Reviewed: MoneySense Guide to the Perfect Portfolio

A new investment guide from MoneySense magazine gathers in one place a wealth of knowledge about passive index investing.

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A new investment guide is out that’ll have stockbrokers and mutual-fund salespersons cringing, if not waking up in the middle of the night in a cold sweat.

At $9.95 and an unassuming 128 pages, including the occasional ad, the MoneySense Guide to the Perfect Portfolio is in fact the Couch Potato Portfolio espoused by MoneySense magazine for several years now.

The reason advisers and managers don’t want you to see it is because it defines the perfect portfolio as an easy-to-assemble collection of low-cost index funds or exchange-traded funds (ETFs). And as the name suggests, it doesn’t take a lot of skill or effort to set up and maintain.

But why a book about passive investing with index funds or ETFs? Haven’t regular MoneySense articles and other sources covered the bases by now?

The editors at MoneySense say that despite the Couch Potato’s relative simplicity they have “come to appreciate that the Couch Potato strategy isn’t always so easy to execute.” The challenges include the nuts and bolts of setting up a savings/investing plan, determining risk tolerance, choosing assets, discerning wrinkles in ETF and index-fund offerings, opening up brokerage accounts, placing buy and sell orders, rebalancing, and having the discipline to stay the course.

Many of these details can be found separately in financial blogs such as Canadian Capitalist, but the book conveniently gathers it all in one place.

And veteran journalist, author and blogger Dan Bortolotti does a great job of conveying the information in a clear, concise manner. One area where his clarity rings through is a discussion on minimizing the high, poorly disclosed currency fees on foreign investments traded within RRSPs. Investors can cut such costs by opening an account with a brokerage that allows U.S. dollars inside an RRSP, washing trades (asking a broker to skip the currency conversions when selling one U.S. security to buy another) and doing the “Norbert gambit” (buying an interlisted stock in Canada and journaling it over to the U.S. side for a sale).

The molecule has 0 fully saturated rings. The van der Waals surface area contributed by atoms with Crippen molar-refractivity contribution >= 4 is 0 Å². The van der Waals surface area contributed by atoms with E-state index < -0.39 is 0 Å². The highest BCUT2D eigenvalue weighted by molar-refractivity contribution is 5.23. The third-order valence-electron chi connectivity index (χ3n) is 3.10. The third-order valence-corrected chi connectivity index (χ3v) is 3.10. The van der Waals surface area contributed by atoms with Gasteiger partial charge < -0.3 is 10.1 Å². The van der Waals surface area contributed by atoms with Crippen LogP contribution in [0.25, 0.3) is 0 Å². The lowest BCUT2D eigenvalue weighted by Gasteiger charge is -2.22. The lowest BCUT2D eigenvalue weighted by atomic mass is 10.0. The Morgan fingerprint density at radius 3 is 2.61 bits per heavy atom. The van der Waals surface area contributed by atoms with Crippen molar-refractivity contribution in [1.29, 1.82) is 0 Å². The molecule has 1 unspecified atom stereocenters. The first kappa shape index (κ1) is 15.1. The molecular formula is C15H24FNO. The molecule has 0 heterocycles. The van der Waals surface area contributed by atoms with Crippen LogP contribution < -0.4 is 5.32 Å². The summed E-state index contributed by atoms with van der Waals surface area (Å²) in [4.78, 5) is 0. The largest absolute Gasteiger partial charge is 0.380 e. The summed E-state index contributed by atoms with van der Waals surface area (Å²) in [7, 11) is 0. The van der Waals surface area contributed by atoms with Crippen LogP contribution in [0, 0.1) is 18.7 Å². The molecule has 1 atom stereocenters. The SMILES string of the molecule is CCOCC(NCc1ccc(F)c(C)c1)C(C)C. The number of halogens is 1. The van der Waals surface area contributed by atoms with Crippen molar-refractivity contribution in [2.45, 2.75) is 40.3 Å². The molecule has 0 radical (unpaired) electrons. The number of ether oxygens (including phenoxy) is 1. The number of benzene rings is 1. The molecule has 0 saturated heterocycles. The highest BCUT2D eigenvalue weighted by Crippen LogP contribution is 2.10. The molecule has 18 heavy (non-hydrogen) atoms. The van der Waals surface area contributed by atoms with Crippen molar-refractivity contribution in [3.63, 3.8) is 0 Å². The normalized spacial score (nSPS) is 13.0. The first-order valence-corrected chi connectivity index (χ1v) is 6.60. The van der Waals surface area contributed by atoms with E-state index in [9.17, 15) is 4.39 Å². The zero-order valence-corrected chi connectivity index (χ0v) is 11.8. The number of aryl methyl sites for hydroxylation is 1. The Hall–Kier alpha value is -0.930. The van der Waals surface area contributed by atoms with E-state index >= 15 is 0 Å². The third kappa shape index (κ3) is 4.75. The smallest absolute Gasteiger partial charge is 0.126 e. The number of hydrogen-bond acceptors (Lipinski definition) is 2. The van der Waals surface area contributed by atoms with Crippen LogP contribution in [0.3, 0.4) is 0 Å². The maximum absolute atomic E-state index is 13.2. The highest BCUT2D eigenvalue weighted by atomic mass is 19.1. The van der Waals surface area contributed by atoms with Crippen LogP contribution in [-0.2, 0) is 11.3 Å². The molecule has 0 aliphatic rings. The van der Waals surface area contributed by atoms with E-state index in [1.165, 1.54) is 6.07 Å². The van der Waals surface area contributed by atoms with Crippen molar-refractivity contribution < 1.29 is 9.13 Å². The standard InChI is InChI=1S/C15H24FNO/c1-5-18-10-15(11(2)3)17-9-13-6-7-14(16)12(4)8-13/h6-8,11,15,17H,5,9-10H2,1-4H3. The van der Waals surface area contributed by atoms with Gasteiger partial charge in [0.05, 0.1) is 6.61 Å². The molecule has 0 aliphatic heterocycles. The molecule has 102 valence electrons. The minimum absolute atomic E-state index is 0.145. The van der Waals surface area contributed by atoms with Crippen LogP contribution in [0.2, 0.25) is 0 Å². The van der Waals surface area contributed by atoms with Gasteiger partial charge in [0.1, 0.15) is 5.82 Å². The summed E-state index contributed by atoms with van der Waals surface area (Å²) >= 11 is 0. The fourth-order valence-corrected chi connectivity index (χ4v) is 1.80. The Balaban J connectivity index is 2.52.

A strong first chapter presents the case for passive investing, summarizing highlights from the supporting academic literature and quoting investing legends such as Ben Graham and Warren Buffett on recommending index investing. Capping it off is testimony from Andrew Hallam, an investor who for years beat the market by picking stocks. However, after witnessing Legg Mason’s Bill Miller blow up following a 15-year run of outperforming the market, he decided to convert to passive investing.

The Perfect Portfolio ends just as strongly in discussing the virtue of staying the course. “The truth is, it`s often easier to become a passive investor than to stay a passive investor,” Bortolotti acknowledges. There is a lot of temption out there, ranging from the brother-in-law who made a bundle in penny stocks (when your index funds were losing money), to the news reports about some brilliant forecaster, or a can`t-miss trend in interest rates. But with the leveling effect of efficient markets, these shiny lights burn out over time.

For beginning or discouraged investors, MoneySense Guide to the Perfect Portfolio, is certainly worth a read. There is still a lot more Couch Potato advocates can do in terms of spreading the word and gaining converts. Passive investing has grown in popularity in recent years but the amount of money in mutual funds is still about 20 times the amount in ETFs. This little manual, widely available and attractively priced during the peak shopping season of the year, should serve to accelerate the shift away from actively managed funds.

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